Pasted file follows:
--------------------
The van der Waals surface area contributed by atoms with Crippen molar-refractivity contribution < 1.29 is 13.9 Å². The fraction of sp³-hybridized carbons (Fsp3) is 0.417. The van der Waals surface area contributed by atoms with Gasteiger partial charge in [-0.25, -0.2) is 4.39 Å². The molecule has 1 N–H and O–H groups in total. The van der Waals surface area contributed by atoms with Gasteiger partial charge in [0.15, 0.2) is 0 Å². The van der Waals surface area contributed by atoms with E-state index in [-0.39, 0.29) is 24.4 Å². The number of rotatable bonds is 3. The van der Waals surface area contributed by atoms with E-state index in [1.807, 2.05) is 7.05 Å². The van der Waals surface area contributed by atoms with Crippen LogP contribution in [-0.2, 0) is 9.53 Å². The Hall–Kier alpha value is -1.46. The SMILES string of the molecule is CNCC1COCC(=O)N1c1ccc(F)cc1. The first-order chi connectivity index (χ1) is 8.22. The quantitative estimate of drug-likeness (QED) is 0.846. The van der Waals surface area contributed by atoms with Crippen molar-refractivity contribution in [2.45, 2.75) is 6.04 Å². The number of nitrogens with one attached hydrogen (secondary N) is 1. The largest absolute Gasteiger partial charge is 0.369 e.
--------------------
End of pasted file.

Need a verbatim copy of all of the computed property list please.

The van der Waals surface area contributed by atoms with Crippen molar-refractivity contribution < 1.29 is 13.9 Å². The fraction of sp³-hybridized carbons (Fsp3) is 0.417. The van der Waals surface area contributed by atoms with Gasteiger partial charge in [-0.25, -0.2) is 4.39 Å². The molecule has 1 N–H and O–H groups in total. The van der Waals surface area contributed by atoms with Gasteiger partial charge in [0.15, 0.2) is 0 Å². The van der Waals surface area contributed by atoms with E-state index in [-0.39, 0.29) is 24.4 Å². The number of rotatable bonds is 3. The van der Waals surface area contributed by atoms with E-state index in [1.807, 2.05) is 7.05 Å². The van der Waals surface area contributed by atoms with Crippen LogP contribution in [-0.2, 0) is 9.53 Å². The Hall–Kier alpha value is -1.46. The SMILES string of the molecule is CNCC1COCC(=O)N1c1ccc(F)cc1. The first-order chi connectivity index (χ1) is 8.22. The quantitative estimate of drug-likeness (QED) is 0.846. The van der Waals surface area contributed by atoms with Crippen molar-refractivity contribution in [2.45, 2.75) is 6.04 Å². The number of nitrogens with one attached hydrogen (secondary N) is 1. The largest absolute Gasteiger partial charge is 0.369 e.